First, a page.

How to hover just a little bit off the ground

In my ongoing quest to consider how to accomplish all sorts of fictional feats fictionally, I must confess to being a little bit stumped by a recurring one. Flying is one thing but hovering just a little bit is a repeated visual indication of futuristic technology. Star Wars in particular is replete with a kind of hovering-a-bit technology that transitions from a handy way for moving heavy object, to vehicles that fly very close to the ground, to presumably the full-on flying vehicles shown on Coruscant.

How best to even describe this? A kind of limited anti-gravity? Intentionally restricted flight? Whereas many other fanciful physical effects in science fiction have clear rules, the limited hover is typically under explored. However, given the command of forces needed for the standard artificial gravity required by space-opera to keep everybody walking around, it makes sense that a kind of limited neutralisation of gravity also makes sense.

We can throw in some rules. Firstly the technology we currently have for hovercraft doesn’t count. The science-fiction hover is noiseless and unobtrusive. It is meant to look effortless beyond maybe a glow or a soft hum. Hovering by the means of big turbines blowing air doesn’t count. Similarly, while it might consume some power, hovering science-fictionally is shown as inexpensive. I think I recall a kind of animal drawn cart in The Mandalorian where the cart itself had not contact with the ground, suggesting a technology that just sort of works once it is up and running.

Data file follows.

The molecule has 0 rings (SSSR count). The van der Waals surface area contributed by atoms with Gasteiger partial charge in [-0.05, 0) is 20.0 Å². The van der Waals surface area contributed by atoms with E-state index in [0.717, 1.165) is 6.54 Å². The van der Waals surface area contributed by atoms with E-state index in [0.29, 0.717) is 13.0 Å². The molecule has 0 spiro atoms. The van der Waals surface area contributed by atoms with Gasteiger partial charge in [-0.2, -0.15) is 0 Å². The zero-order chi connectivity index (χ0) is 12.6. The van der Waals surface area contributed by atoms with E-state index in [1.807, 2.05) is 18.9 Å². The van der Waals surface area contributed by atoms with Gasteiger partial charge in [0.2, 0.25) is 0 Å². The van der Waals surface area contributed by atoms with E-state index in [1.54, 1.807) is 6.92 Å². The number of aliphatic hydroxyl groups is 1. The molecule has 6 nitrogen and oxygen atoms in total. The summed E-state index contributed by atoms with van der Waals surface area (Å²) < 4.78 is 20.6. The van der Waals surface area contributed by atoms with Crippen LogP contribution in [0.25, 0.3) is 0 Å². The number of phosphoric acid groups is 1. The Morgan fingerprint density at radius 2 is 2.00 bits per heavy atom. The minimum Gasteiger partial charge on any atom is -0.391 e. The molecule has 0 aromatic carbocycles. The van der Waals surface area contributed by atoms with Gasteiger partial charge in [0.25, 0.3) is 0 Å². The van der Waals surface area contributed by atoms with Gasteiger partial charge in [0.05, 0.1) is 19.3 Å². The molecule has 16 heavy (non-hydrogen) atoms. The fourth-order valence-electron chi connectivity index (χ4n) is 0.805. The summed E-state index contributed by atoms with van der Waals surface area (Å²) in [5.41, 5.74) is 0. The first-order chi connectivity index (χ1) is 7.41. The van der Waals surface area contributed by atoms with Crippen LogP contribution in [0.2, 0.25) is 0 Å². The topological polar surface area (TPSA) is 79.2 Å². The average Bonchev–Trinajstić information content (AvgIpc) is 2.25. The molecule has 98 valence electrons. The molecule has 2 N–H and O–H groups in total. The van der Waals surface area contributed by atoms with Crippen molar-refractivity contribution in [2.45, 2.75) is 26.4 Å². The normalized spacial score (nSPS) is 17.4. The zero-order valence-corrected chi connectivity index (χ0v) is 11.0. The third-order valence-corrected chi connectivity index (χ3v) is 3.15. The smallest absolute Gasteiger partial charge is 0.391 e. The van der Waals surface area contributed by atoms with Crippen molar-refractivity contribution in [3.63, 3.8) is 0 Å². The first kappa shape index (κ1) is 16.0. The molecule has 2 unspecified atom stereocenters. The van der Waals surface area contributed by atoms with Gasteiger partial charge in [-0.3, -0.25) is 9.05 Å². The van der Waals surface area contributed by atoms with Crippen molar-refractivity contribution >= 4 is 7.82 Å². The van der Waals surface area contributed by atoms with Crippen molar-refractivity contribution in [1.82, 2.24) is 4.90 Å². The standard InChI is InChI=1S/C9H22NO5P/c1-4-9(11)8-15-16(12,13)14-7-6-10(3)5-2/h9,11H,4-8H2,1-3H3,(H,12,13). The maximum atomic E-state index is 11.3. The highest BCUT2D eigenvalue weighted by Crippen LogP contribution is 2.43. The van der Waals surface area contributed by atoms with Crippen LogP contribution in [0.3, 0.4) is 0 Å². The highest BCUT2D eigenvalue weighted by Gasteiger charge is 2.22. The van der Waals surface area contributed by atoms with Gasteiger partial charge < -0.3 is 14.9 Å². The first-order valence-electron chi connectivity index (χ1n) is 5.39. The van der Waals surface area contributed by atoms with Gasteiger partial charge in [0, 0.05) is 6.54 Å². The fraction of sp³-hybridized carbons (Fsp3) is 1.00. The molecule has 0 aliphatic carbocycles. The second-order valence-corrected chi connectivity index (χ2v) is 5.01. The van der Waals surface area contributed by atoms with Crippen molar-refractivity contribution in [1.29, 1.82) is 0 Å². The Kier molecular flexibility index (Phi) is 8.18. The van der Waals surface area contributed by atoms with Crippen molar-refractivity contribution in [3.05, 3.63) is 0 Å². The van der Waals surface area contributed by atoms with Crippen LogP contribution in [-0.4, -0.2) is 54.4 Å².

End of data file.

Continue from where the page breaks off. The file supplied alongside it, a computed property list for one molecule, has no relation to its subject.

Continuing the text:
Likewise, it is technology that doesn’t require special surfaces to work. It is a lot easier to imagine devices being able to hover within the Starship Enterprise because the whole ship must have a highly complex control of gravitational forces (as well as engines that literally warp space). Yet, it is not something we do see within Star Trek. I assume we don’t see it in Trek because it would have been a tricky effect in the 1960s and hence didn’t become a ‘thing’ for Star Trek. For Star Wars, Luke’s speeder appears to hover using a neat practical effect involving mirrors and from that point on hovering became a thing within Star Wars.